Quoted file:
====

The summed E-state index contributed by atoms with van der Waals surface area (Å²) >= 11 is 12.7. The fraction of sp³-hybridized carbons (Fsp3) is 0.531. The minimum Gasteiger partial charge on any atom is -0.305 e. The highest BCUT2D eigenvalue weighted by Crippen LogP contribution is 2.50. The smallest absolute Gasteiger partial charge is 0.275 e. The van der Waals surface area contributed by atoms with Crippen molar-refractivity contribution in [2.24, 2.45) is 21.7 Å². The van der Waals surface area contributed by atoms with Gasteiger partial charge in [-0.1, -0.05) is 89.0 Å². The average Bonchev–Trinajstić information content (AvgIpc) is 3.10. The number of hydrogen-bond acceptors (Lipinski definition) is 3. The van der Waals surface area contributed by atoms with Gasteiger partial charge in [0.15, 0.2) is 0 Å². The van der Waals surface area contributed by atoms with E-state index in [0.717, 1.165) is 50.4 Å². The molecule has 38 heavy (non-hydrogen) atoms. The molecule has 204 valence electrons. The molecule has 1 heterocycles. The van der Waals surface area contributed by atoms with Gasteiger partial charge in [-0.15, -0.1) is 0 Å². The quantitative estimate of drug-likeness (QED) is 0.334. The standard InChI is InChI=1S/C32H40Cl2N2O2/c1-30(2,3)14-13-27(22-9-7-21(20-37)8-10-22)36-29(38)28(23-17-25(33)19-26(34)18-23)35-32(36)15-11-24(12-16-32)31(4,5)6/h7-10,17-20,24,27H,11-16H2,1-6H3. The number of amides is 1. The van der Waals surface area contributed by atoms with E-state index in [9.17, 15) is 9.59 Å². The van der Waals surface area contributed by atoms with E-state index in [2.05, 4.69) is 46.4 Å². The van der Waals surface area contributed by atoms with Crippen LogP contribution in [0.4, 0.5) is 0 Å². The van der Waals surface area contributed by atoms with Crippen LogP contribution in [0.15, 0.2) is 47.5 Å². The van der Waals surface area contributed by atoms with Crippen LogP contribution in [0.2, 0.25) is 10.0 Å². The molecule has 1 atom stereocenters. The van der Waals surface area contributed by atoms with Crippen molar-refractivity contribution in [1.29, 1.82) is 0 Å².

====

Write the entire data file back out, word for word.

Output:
The summed E-state index contributed by atoms with van der Waals surface area (Å²) >= 11 is 12.7. The fraction of sp³-hybridized carbons (Fsp3) is 0.531. The minimum Gasteiger partial charge on any atom is -0.305 e. The highest BCUT2D eigenvalue weighted by Crippen LogP contribution is 2.50. The smallest absolute Gasteiger partial charge is 0.275 e. The van der Waals surface area contributed by atoms with Crippen molar-refractivity contribution in [2.24, 2.45) is 21.7 Å². The van der Waals surface area contributed by atoms with Gasteiger partial charge in [-0.1, -0.05) is 89.0 Å². The average Bonchev–Trinajstić information content (AvgIpc) is 3.10. The number of hydrogen-bond acceptors (Lipinski definition) is 3. The van der Waals surface area contributed by atoms with Gasteiger partial charge in [0.15, 0.2) is 0 Å². The van der Waals surface area contributed by atoms with E-state index in [0.717, 1.165) is 50.4 Å². The molecule has 38 heavy (non-hydrogen) atoms. The molecule has 204 valence electrons. The molecule has 1 heterocycles. The van der Waals surface area contributed by atoms with Gasteiger partial charge in [-0.15, -0.1) is 0 Å². The quantitative estimate of drug-likeness (QED) is 0.334. The standard InChI is InChI=1S/C32H40Cl2N2O2/c1-30(2,3)14-13-27(22-9-7-21(20-37)8-10-22)36-29(38)28(23-17-25(33)19-26(34)18-23)35-32(36)15-11-24(12-16-32)31(4,5)6/h7-10,17-20,24,27H,11-16H2,1-6H3. The number of amides is 1. The van der Waals surface area contributed by atoms with E-state index in [9.17, 15) is 9.59 Å². The van der Waals surface area contributed by atoms with E-state index in [2.05, 4.69) is 46.4 Å². The van der Waals surface area contributed by atoms with Crippen LogP contribution in [0.4, 0.5) is 0 Å². The van der Waals surface area contributed by atoms with Crippen LogP contribution in [0.15, 0.2) is 47.5 Å². The van der Waals surface area contributed by atoms with Crippen LogP contribution in [0.2, 0.25) is 10.0 Å². The molecule has 1 atom stereocenters. The van der Waals surface area contributed by atoms with Crippen molar-refractivity contribution in [1.29, 1.82) is 0 Å².